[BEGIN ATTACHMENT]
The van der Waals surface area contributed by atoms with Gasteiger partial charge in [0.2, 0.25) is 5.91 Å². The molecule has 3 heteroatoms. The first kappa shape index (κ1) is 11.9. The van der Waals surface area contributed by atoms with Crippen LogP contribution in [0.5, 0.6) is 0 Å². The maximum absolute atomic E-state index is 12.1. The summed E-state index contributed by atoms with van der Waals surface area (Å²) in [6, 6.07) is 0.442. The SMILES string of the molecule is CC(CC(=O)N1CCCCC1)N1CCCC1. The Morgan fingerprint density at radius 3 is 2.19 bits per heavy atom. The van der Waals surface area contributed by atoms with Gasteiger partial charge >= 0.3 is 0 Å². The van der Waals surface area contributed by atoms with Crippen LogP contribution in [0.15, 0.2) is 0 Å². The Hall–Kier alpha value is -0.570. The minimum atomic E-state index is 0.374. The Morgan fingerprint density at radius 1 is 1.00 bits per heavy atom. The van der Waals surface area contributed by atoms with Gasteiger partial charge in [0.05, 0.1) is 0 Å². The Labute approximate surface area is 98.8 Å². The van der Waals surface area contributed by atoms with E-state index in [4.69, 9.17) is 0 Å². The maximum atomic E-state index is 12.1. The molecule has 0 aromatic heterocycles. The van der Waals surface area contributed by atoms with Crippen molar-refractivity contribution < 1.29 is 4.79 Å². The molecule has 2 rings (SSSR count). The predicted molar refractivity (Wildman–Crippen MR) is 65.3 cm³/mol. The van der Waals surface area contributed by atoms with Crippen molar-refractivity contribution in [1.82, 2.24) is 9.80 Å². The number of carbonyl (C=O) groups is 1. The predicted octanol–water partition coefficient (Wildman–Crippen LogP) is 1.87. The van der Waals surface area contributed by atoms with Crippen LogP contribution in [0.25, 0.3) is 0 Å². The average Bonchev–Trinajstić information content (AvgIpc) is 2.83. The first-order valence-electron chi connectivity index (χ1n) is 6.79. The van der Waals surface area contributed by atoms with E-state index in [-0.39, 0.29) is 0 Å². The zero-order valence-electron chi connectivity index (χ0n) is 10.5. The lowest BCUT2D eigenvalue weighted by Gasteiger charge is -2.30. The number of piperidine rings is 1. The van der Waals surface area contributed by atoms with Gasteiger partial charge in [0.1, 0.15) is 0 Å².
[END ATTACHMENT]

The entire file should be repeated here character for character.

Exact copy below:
The van der Waals surface area contributed by atoms with Gasteiger partial charge in [0.2, 0.25) is 5.91 Å². The molecule has 3 heteroatoms. The first kappa shape index (κ1) is 11.9. The van der Waals surface area contributed by atoms with Crippen LogP contribution in [0.5, 0.6) is 0 Å². The maximum absolute atomic E-state index is 12.1. The summed E-state index contributed by atoms with van der Waals surface area (Å²) in [6, 6.07) is 0.442. The SMILES string of the molecule is CC(CC(=O)N1CCCCC1)N1CCCC1. The Morgan fingerprint density at radius 3 is 2.19 bits per heavy atom. The van der Waals surface area contributed by atoms with Gasteiger partial charge >= 0.3 is 0 Å². The van der Waals surface area contributed by atoms with Crippen LogP contribution in [0.15, 0.2) is 0 Å². The Hall–Kier alpha value is -0.570. The minimum atomic E-state index is 0.374. The Morgan fingerprint density at radius 1 is 1.00 bits per heavy atom. The van der Waals surface area contributed by atoms with Gasteiger partial charge in [0.05, 0.1) is 0 Å². The Labute approximate surface area is 98.8 Å². The van der Waals surface area contributed by atoms with E-state index in [4.69, 9.17) is 0 Å². The maximum atomic E-state index is 12.1. The molecule has 0 aromatic heterocycles. The van der Waals surface area contributed by atoms with Crippen molar-refractivity contribution < 1.29 is 4.79 Å². The molecule has 2 rings (SSSR count). The predicted molar refractivity (Wildman–Crippen MR) is 65.3 cm³/mol. The van der Waals surface area contributed by atoms with Crippen molar-refractivity contribution in [1.82, 2.24) is 9.80 Å². The number of carbonyl (C=O) groups is 1. The predicted octanol–water partition coefficient (Wildman–Crippen LogP) is 1.87. The van der Waals surface area contributed by atoms with Crippen LogP contribution in [0.25, 0.3) is 0 Å². The average Bonchev–Trinajstić information content (AvgIpc) is 2.83. The first-order valence-electron chi connectivity index (χ1n) is 6.79. The van der Waals surface area contributed by atoms with E-state index in [-0.39, 0.29) is 0 Å². The zero-order valence-electron chi connectivity index (χ0n) is 10.5. The lowest BCUT2D eigenvalue weighted by Gasteiger charge is -2.30. The number of piperidine rings is 1. The van der Waals surface area contributed by atoms with Gasteiger partial charge in [0.1, 0.15) is 0 Å².